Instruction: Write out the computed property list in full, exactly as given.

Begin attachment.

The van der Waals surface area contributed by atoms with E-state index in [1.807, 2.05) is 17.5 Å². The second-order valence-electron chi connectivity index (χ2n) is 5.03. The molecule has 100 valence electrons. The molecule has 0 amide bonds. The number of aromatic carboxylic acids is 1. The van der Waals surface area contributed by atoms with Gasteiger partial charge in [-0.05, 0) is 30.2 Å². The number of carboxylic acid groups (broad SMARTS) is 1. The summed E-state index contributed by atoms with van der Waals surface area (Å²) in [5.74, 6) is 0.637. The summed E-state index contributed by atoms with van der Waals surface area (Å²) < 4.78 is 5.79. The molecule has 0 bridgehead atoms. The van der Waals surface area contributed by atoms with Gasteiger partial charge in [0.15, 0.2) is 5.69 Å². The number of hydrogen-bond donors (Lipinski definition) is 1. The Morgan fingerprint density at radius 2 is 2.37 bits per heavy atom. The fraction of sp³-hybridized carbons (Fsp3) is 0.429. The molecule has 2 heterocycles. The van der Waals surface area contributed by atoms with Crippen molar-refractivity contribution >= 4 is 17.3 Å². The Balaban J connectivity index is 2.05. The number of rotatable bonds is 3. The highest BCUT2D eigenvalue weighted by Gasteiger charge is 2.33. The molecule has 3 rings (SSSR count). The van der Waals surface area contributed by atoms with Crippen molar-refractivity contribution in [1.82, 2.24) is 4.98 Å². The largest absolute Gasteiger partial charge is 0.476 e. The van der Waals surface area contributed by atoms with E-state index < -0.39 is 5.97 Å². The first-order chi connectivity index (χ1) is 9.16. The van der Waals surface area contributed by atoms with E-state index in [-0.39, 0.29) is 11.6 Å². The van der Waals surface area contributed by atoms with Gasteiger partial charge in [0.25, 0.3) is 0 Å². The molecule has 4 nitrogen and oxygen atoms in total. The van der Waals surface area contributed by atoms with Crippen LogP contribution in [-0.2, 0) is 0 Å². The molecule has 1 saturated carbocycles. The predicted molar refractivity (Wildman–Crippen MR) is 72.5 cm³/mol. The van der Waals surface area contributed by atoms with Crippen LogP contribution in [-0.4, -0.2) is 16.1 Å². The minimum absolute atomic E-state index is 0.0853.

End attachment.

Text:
The van der Waals surface area contributed by atoms with E-state index in [1.807, 2.05) is 17.5 Å². The second-order valence-electron chi connectivity index (χ2n) is 5.03. The molecule has 100 valence electrons. The molecule has 0 amide bonds. The number of aromatic carboxylic acids is 1. The van der Waals surface area contributed by atoms with Gasteiger partial charge in [-0.05, 0) is 30.2 Å². The number of carboxylic acid groups (broad SMARTS) is 1. The summed E-state index contributed by atoms with van der Waals surface area (Å²) in [5.74, 6) is 0.637. The summed E-state index contributed by atoms with van der Waals surface area (Å²) < 4.78 is 5.79. The molecule has 0 bridgehead atoms. The van der Waals surface area contributed by atoms with Gasteiger partial charge in [0.15, 0.2) is 5.69 Å². The number of hydrogen-bond donors (Lipinski definition) is 1. The Morgan fingerprint density at radius 2 is 2.37 bits per heavy atom. The fraction of sp³-hybridized carbons (Fsp3) is 0.429. The molecule has 2 heterocycles. The van der Waals surface area contributed by atoms with Crippen molar-refractivity contribution >= 4 is 17.3 Å². The Balaban J connectivity index is 2.05. The number of rotatable bonds is 3. The highest BCUT2D eigenvalue weighted by Gasteiger charge is 2.33. The molecule has 3 rings (SSSR count). The van der Waals surface area contributed by atoms with Crippen molar-refractivity contribution in [1.82, 2.24) is 4.98 Å². The largest absolute Gasteiger partial charge is 0.476 e. The van der Waals surface area contributed by atoms with E-state index < -0.39 is 5.97 Å². The first-order chi connectivity index (χ1) is 9.16. The van der Waals surface area contributed by atoms with E-state index in [-0.39, 0.29) is 11.6 Å². The van der Waals surface area contributed by atoms with Gasteiger partial charge in [0.25, 0.3) is 0 Å². The molecule has 4 nitrogen and oxygen atoms in total. The van der Waals surface area contributed by atoms with Crippen LogP contribution in [-0.2, 0) is 0 Å². The molecule has 1 saturated carbocycles. The predicted molar refractivity (Wildman–Crippen MR) is 72.5 cm³/mol. The van der Waals surface area contributed by atoms with Crippen LogP contribution in [-0.4, -0.2) is 16.1 Å². The minimum absolute atomic E-state index is 0.0853.